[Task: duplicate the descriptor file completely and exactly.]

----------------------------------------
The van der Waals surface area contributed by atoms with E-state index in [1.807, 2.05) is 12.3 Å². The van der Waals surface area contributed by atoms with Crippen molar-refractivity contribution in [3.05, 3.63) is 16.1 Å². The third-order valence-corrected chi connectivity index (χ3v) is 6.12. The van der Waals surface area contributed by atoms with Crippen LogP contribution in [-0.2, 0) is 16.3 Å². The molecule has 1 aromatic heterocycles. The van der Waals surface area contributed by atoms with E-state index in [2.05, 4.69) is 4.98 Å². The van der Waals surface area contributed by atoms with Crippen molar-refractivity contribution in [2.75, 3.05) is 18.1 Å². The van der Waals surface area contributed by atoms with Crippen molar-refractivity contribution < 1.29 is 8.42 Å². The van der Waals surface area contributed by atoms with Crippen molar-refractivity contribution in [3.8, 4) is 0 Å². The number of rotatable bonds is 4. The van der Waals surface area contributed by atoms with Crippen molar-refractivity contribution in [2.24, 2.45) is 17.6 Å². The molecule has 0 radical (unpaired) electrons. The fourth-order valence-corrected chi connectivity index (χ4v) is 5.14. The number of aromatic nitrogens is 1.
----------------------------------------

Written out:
The van der Waals surface area contributed by atoms with E-state index in [1.807, 2.05) is 12.3 Å². The van der Waals surface area contributed by atoms with Crippen molar-refractivity contribution in [3.05, 3.63) is 16.1 Å². The third-order valence-corrected chi connectivity index (χ3v) is 6.12. The van der Waals surface area contributed by atoms with Crippen LogP contribution in [-0.2, 0) is 16.3 Å². The molecule has 1 aromatic heterocycles. The van der Waals surface area contributed by atoms with E-state index in [2.05, 4.69) is 4.98 Å². The van der Waals surface area contributed by atoms with Crippen molar-refractivity contribution in [2.75, 3.05) is 18.1 Å². The van der Waals surface area contributed by atoms with Crippen molar-refractivity contribution < 1.29 is 8.42 Å². The van der Waals surface area contributed by atoms with Crippen molar-refractivity contribution in [3.8, 4) is 0 Å². The number of rotatable bonds is 4. The van der Waals surface area contributed by atoms with Crippen molar-refractivity contribution in [2.24, 2.45) is 17.6 Å². The molecule has 0 radical (unpaired) electrons. The fourth-order valence-corrected chi connectivity index (χ4v) is 5.14. The number of aromatic nitrogens is 1.